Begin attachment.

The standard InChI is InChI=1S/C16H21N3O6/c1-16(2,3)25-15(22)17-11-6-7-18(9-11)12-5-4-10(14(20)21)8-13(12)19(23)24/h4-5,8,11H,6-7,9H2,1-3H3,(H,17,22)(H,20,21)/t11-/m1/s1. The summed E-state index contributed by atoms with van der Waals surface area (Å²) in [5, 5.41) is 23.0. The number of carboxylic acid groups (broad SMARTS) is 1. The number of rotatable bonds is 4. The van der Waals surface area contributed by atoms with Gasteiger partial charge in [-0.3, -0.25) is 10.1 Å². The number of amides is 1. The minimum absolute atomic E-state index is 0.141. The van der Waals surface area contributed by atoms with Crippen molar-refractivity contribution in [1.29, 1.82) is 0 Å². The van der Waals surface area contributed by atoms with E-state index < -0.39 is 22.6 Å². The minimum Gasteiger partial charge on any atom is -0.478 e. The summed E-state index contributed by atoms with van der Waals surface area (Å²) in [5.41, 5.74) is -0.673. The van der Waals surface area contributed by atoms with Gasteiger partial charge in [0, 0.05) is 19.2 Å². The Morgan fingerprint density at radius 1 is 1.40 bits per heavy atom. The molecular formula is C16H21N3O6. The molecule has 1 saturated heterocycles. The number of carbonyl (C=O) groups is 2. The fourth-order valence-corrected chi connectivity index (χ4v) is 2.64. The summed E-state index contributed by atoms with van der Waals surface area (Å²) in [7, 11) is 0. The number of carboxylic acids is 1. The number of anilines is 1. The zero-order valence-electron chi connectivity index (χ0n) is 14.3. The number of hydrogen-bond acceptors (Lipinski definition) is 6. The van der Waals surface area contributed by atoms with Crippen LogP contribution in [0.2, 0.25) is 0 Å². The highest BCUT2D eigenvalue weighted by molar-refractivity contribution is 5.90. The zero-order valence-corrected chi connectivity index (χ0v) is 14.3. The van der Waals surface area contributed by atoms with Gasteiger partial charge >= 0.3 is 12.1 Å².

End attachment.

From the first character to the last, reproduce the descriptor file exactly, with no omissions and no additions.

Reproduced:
The standard InChI is InChI=1S/C16H21N3O6/c1-16(2,3)25-15(22)17-11-6-7-18(9-11)12-5-4-10(14(20)21)8-13(12)19(23)24/h4-5,8,11H,6-7,9H2,1-3H3,(H,17,22)(H,20,21)/t11-/m1/s1. The summed E-state index contributed by atoms with van der Waals surface area (Å²) in [5, 5.41) is 23.0. The number of carboxylic acid groups (broad SMARTS) is 1. The number of rotatable bonds is 4. The van der Waals surface area contributed by atoms with Gasteiger partial charge in [-0.3, -0.25) is 10.1 Å². The number of amides is 1. The minimum absolute atomic E-state index is 0.141. The van der Waals surface area contributed by atoms with Crippen molar-refractivity contribution in [1.29, 1.82) is 0 Å². The van der Waals surface area contributed by atoms with E-state index < -0.39 is 22.6 Å². The minimum Gasteiger partial charge on any atom is -0.478 e. The summed E-state index contributed by atoms with van der Waals surface area (Å²) in [5.41, 5.74) is -0.673. The van der Waals surface area contributed by atoms with Gasteiger partial charge in [0, 0.05) is 19.2 Å². The Morgan fingerprint density at radius 1 is 1.40 bits per heavy atom. The molecular formula is C16H21N3O6. The molecule has 1 saturated heterocycles. The number of carbonyl (C=O) groups is 2. The fourth-order valence-corrected chi connectivity index (χ4v) is 2.64. The summed E-state index contributed by atoms with van der Waals surface area (Å²) in [7, 11) is 0. The number of carboxylic acids is 1. The number of anilines is 1. The zero-order valence-electron chi connectivity index (χ0n) is 14.3. The number of hydrogen-bond acceptors (Lipinski definition) is 6. The van der Waals surface area contributed by atoms with Crippen LogP contribution in [0.2, 0.25) is 0 Å². The highest BCUT2D eigenvalue weighted by molar-refractivity contribution is 5.90. The zero-order valence-corrected chi connectivity index (χ0v) is 14.3. The van der Waals surface area contributed by atoms with Gasteiger partial charge >= 0.3 is 12.1 Å².